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Coping with systemic risk in index-based crop insurance
Article first published online: 7 SEP 2012
© 2012 International Association of Agricultural Economists
Volume 44, Issue 1, pages 1–13, January 2013
How to Cite
Shen, Z. and Odening, M. (2013), Coping with systemic risk in index-based crop insurance. Agricultural Economics, 44: 1–13. doi: 10.1111/j.1574-0862.2012.00625.x
- Issue published online: 8 JAN 2013
- Article first published online: 7 SEP 2012
- Received 01 December 2011; received in revised form 29 May 2012; accepted 27 July 2012
- Crop insurance;
- Systemic risk;
- Risk pooling;
- Equilibrium pricing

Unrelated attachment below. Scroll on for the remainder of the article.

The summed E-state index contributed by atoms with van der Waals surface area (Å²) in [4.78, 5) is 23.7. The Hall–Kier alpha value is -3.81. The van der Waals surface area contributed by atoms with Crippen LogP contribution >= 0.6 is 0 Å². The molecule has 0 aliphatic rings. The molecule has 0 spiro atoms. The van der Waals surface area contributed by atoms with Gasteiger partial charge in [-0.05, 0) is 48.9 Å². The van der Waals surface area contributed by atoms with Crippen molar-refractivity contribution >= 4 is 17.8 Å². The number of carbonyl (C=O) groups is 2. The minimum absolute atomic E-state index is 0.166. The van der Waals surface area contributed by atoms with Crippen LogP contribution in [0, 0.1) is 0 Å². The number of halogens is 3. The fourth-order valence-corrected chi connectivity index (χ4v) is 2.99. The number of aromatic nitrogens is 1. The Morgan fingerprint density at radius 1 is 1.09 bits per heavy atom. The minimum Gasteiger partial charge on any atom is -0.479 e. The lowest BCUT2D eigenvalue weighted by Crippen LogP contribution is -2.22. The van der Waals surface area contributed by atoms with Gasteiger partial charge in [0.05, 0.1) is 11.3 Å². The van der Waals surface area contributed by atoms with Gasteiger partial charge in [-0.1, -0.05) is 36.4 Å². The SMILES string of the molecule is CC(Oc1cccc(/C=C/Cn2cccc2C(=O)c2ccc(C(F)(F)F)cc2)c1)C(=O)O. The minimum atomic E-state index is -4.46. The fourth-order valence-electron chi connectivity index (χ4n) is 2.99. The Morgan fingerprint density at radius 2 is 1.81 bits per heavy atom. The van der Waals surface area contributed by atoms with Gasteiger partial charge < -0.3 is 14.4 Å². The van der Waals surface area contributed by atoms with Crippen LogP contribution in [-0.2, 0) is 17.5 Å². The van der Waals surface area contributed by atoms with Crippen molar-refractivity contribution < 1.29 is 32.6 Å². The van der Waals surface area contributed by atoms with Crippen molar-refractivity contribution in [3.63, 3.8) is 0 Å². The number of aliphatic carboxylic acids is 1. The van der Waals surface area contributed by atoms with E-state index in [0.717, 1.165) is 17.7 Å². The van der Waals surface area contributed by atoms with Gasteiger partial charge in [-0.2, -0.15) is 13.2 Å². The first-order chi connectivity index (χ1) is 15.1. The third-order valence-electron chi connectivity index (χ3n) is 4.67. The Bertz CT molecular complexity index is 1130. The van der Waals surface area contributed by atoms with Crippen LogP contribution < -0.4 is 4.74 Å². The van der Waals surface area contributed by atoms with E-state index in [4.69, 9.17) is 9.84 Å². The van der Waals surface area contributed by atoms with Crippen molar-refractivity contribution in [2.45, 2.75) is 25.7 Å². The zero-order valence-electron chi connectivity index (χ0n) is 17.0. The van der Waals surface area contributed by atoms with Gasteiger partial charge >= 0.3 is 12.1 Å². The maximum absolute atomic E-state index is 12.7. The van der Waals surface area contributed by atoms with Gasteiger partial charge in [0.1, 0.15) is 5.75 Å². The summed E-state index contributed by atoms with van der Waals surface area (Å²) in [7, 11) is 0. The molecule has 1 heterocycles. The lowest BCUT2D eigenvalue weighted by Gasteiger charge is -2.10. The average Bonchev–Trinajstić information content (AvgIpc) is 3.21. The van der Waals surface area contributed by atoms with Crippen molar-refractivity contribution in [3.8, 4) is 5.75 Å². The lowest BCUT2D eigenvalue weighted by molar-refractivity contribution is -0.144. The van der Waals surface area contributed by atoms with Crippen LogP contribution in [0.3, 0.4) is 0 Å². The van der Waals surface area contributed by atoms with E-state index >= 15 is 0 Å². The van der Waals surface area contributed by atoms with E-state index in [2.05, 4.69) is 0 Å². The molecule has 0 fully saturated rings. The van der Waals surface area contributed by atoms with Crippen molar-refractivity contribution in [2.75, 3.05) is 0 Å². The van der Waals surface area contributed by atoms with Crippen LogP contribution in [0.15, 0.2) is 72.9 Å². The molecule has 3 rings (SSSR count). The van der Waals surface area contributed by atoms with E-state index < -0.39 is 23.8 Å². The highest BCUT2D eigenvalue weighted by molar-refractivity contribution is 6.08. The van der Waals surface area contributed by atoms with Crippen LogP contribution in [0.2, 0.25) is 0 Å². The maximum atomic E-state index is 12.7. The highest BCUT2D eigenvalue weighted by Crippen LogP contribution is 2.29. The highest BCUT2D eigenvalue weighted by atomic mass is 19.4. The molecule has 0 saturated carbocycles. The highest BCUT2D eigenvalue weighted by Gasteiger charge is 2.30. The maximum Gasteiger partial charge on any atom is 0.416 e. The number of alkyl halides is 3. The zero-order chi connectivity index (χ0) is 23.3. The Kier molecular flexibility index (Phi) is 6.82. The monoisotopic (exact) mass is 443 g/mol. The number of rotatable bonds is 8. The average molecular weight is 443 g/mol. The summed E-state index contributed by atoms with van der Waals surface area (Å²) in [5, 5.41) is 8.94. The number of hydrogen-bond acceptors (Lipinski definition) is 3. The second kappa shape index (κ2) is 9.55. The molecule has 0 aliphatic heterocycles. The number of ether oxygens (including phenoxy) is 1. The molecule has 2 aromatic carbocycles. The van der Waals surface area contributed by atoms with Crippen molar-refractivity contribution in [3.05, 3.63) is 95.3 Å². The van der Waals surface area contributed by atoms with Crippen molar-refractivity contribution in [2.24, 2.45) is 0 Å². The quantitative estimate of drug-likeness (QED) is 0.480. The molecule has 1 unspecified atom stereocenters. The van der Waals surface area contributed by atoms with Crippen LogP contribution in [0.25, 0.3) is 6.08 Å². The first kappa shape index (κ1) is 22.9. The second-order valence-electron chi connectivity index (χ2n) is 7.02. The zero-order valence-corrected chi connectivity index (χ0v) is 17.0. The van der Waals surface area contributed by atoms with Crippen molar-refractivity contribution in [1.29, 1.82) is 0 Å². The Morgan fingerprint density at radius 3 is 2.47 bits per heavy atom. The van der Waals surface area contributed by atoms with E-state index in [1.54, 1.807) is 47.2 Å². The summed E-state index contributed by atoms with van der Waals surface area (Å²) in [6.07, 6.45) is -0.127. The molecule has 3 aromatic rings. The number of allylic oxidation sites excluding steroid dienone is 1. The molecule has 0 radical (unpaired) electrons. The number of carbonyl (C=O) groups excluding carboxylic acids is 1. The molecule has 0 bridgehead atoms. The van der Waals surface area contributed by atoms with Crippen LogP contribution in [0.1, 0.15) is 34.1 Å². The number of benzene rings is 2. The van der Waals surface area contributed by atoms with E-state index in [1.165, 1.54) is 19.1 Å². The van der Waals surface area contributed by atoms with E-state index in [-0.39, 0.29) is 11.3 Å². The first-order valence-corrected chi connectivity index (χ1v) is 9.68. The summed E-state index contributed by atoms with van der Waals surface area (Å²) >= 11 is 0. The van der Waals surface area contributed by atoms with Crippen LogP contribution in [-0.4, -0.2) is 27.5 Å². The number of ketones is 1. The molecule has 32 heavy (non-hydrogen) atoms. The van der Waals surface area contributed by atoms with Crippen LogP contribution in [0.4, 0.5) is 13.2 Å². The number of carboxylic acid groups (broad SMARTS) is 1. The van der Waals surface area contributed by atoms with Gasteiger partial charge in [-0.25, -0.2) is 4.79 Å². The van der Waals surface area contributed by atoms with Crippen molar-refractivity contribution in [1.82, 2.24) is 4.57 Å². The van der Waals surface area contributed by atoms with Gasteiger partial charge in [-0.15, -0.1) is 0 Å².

The implementation of index-based crop insurance is often impeded by the existence of systemic risk of insured losses. We assess the effectiveness of two strategies for coping with systemic risk: regional diversification and securitization with catastrophe (CAT) bonds. The analysis is conducted in an equilibrium pricing framework which allows the optimal price of the insurance and the number of traded contracts to be determined. We also explore the role of basis risk and risk aversion of market agents. The model is applied to a hypothetical area yield insurance for rice producers in northeast China. If yields in two regions are positively correlated, we find that enlarging the insured area leads to higher insurance premiums. Unless capital market investors are very risk averse, a CAT bond written on an area yield index outperforms regional diversification in terms of certainty equivalents of both farmers and insurers.